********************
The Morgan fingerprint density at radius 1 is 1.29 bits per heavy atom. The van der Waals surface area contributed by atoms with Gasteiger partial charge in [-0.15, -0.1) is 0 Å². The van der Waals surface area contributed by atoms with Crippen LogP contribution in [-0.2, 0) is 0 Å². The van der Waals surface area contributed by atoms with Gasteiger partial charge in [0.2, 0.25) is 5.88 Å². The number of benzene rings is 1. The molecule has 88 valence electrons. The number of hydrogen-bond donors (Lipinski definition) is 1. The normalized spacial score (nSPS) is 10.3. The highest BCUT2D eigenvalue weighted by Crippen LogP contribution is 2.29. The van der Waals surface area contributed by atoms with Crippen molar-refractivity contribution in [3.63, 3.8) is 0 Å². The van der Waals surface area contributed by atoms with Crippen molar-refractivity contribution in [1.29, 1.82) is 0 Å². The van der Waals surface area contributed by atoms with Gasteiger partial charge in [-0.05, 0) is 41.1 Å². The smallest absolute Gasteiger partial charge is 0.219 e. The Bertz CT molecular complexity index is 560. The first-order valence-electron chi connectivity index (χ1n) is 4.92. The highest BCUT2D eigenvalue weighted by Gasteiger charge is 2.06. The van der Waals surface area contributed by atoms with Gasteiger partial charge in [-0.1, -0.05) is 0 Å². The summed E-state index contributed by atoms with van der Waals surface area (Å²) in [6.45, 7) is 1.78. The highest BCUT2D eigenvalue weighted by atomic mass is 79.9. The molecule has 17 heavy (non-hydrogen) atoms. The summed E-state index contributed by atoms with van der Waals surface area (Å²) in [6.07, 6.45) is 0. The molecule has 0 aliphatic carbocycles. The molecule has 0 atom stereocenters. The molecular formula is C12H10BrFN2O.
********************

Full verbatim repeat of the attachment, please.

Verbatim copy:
The Morgan fingerprint density at radius 1 is 1.29 bits per heavy atom. The van der Waals surface area contributed by atoms with Gasteiger partial charge in [-0.15, -0.1) is 0 Å². The van der Waals surface area contributed by atoms with Crippen LogP contribution in [-0.2, 0) is 0 Å². The van der Waals surface area contributed by atoms with Gasteiger partial charge in [0.2, 0.25) is 5.88 Å². The number of benzene rings is 1. The molecule has 88 valence electrons. The number of hydrogen-bond donors (Lipinski definition) is 1. The normalized spacial score (nSPS) is 10.3. The highest BCUT2D eigenvalue weighted by Crippen LogP contribution is 2.29. The van der Waals surface area contributed by atoms with Crippen molar-refractivity contribution in [3.63, 3.8) is 0 Å². The van der Waals surface area contributed by atoms with Crippen molar-refractivity contribution in [1.29, 1.82) is 0 Å². The van der Waals surface area contributed by atoms with Gasteiger partial charge in [-0.05, 0) is 41.1 Å². The smallest absolute Gasteiger partial charge is 0.219 e. The Bertz CT molecular complexity index is 560. The first-order valence-electron chi connectivity index (χ1n) is 4.92. The highest BCUT2D eigenvalue weighted by Gasteiger charge is 2.06. The van der Waals surface area contributed by atoms with Gasteiger partial charge in [-0.1, -0.05) is 0 Å². The summed E-state index contributed by atoms with van der Waals surface area (Å²) in [6.45, 7) is 1.78. The highest BCUT2D eigenvalue weighted by atomic mass is 79.9. The molecule has 17 heavy (non-hydrogen) atoms. The summed E-state index contributed by atoms with van der Waals surface area (Å²) in [6.07, 6.45) is 0. The molecule has 0 aliphatic carbocycles. The molecule has 0 atom stereocenters. The molecular formula is C12H10BrFN2O.